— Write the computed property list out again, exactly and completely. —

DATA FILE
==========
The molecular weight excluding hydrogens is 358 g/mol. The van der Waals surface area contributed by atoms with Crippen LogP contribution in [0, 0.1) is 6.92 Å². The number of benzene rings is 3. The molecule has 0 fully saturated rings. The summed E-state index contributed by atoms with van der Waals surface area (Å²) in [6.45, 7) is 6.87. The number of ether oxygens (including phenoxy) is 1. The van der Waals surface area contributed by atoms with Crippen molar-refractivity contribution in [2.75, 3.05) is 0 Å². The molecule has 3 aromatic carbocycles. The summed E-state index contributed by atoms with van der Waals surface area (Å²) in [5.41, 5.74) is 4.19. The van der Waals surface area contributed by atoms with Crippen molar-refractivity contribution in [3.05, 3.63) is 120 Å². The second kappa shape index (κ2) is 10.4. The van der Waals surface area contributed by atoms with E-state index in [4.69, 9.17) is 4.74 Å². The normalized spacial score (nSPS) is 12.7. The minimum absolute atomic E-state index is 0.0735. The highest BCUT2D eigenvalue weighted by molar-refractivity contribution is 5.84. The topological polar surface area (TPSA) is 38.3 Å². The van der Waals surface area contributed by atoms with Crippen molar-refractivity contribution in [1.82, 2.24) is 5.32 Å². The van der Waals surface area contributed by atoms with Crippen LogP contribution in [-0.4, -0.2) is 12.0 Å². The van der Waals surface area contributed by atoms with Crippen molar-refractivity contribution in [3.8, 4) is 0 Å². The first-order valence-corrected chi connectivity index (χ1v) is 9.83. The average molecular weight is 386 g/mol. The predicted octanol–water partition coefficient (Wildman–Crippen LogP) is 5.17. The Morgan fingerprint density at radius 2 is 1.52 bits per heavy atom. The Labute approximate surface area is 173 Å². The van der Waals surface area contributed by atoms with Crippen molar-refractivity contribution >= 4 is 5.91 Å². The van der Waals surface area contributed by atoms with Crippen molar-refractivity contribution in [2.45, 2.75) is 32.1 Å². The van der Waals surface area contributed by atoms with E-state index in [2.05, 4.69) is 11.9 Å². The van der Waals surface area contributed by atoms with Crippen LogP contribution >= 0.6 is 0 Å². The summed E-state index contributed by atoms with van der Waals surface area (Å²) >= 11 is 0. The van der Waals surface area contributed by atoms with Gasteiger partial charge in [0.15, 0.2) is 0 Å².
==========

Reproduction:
The molecular weight excluding hydrogens is 358 g/mol. The van der Waals surface area contributed by atoms with Crippen LogP contribution in [0, 0.1) is 6.92 Å². The number of benzene rings is 3. The molecule has 0 fully saturated rings. The summed E-state index contributed by atoms with van der Waals surface area (Å²) in [6.45, 7) is 6.87. The number of ether oxygens (including phenoxy) is 1. The van der Waals surface area contributed by atoms with Crippen molar-refractivity contribution in [2.75, 3.05) is 0 Å². The molecule has 3 aromatic carbocycles. The summed E-state index contributed by atoms with van der Waals surface area (Å²) in [5.41, 5.74) is 4.19. The van der Waals surface area contributed by atoms with Crippen molar-refractivity contribution in [3.05, 3.63) is 120 Å². The second kappa shape index (κ2) is 10.4. The van der Waals surface area contributed by atoms with E-state index in [4.69, 9.17) is 4.74 Å². The normalized spacial score (nSPS) is 12.7. The minimum absolute atomic E-state index is 0.0735. The highest BCUT2D eigenvalue weighted by molar-refractivity contribution is 5.84. The topological polar surface area (TPSA) is 38.3 Å². The van der Waals surface area contributed by atoms with Crippen molar-refractivity contribution in [1.82, 2.24) is 5.32 Å². The van der Waals surface area contributed by atoms with Crippen LogP contribution in [-0.4, -0.2) is 12.0 Å². The van der Waals surface area contributed by atoms with Crippen molar-refractivity contribution in [3.8, 4) is 0 Å². The first-order valence-corrected chi connectivity index (χ1v) is 9.83. The average molecular weight is 386 g/mol. The predicted octanol–water partition coefficient (Wildman–Crippen LogP) is 5.17. The Morgan fingerprint density at radius 2 is 1.52 bits per heavy atom. The Labute approximate surface area is 173 Å². The van der Waals surface area contributed by atoms with Crippen molar-refractivity contribution >= 4 is 5.91 Å². The van der Waals surface area contributed by atoms with Crippen molar-refractivity contribution in [2.45, 2.75) is 32.1 Å². The van der Waals surface area contributed by atoms with E-state index in [2.05, 4.69) is 11.9 Å². The van der Waals surface area contributed by atoms with Crippen LogP contribution >= 0.6 is 0 Å². The summed E-state index contributed by atoms with van der Waals surface area (Å²) >= 11 is 0. The van der Waals surface area contributed by atoms with Gasteiger partial charge in [0.15, 0.2) is 0 Å².